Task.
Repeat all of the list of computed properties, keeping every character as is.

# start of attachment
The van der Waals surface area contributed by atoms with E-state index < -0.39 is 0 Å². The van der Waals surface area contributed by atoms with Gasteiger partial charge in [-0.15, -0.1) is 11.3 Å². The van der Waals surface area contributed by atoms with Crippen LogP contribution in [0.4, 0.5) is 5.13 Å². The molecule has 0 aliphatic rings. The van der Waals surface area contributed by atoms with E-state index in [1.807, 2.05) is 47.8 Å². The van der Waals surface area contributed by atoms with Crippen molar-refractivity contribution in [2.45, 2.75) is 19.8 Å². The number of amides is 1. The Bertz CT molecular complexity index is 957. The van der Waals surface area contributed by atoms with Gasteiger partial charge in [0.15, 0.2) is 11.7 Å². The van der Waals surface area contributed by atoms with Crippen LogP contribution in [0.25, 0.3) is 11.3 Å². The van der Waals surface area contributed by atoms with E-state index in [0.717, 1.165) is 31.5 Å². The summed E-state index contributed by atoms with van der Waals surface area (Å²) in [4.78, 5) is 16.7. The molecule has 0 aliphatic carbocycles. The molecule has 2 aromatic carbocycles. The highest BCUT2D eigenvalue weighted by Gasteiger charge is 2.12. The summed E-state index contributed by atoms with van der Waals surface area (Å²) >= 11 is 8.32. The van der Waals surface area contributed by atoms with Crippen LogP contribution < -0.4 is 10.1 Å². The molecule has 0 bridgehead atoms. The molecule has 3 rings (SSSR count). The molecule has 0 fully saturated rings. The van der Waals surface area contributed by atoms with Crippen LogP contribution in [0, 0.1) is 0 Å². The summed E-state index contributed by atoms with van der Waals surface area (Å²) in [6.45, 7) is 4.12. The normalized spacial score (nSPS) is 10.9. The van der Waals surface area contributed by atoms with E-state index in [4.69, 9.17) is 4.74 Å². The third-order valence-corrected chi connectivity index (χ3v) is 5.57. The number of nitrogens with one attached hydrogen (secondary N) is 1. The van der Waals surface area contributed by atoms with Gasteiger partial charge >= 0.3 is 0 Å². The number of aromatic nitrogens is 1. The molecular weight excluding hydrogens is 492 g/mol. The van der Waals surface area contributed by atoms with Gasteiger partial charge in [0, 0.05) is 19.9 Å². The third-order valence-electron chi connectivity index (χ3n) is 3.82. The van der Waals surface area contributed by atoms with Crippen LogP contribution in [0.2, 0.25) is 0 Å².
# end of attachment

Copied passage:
The van der Waals surface area contributed by atoms with E-state index < -0.39 is 0 Å². The van der Waals surface area contributed by atoms with Gasteiger partial charge in [-0.15, -0.1) is 11.3 Å². The van der Waals surface area contributed by atoms with Crippen LogP contribution in [0.4, 0.5) is 5.13 Å². The molecule has 0 aliphatic rings. The van der Waals surface area contributed by atoms with E-state index in [1.807, 2.05) is 47.8 Å². The van der Waals surface area contributed by atoms with Crippen molar-refractivity contribution in [2.45, 2.75) is 19.8 Å². The number of amides is 1. The Bertz CT molecular complexity index is 957. The van der Waals surface area contributed by atoms with Gasteiger partial charge in [0.15, 0.2) is 11.7 Å². The van der Waals surface area contributed by atoms with Crippen LogP contribution in [0.25, 0.3) is 11.3 Å². The van der Waals surface area contributed by atoms with E-state index in [0.717, 1.165) is 31.5 Å². The summed E-state index contributed by atoms with van der Waals surface area (Å²) in [4.78, 5) is 16.7. The molecule has 0 aliphatic carbocycles. The molecule has 2 aromatic carbocycles. The highest BCUT2D eigenvalue weighted by Gasteiger charge is 2.12. The summed E-state index contributed by atoms with van der Waals surface area (Å²) >= 11 is 8.32. The van der Waals surface area contributed by atoms with Crippen LogP contribution < -0.4 is 10.1 Å². The molecule has 0 bridgehead atoms. The molecule has 3 rings (SSSR count). The molecule has 0 fully saturated rings. The van der Waals surface area contributed by atoms with Crippen LogP contribution in [0, 0.1) is 0 Å². The summed E-state index contributed by atoms with van der Waals surface area (Å²) in [6.45, 7) is 4.12. The normalized spacial score (nSPS) is 10.9. The van der Waals surface area contributed by atoms with E-state index in [4.69, 9.17) is 4.74 Å². The third-order valence-corrected chi connectivity index (χ3v) is 5.57. The number of nitrogens with one attached hydrogen (secondary N) is 1. The van der Waals surface area contributed by atoms with Gasteiger partial charge >= 0.3 is 0 Å². The number of aromatic nitrogens is 1. The molecular weight excluding hydrogens is 492 g/mol. The van der Waals surface area contributed by atoms with Gasteiger partial charge in [0, 0.05) is 19.9 Å². The third-order valence-electron chi connectivity index (χ3n) is 3.82. The van der Waals surface area contributed by atoms with Crippen LogP contribution in [0.2, 0.25) is 0 Å².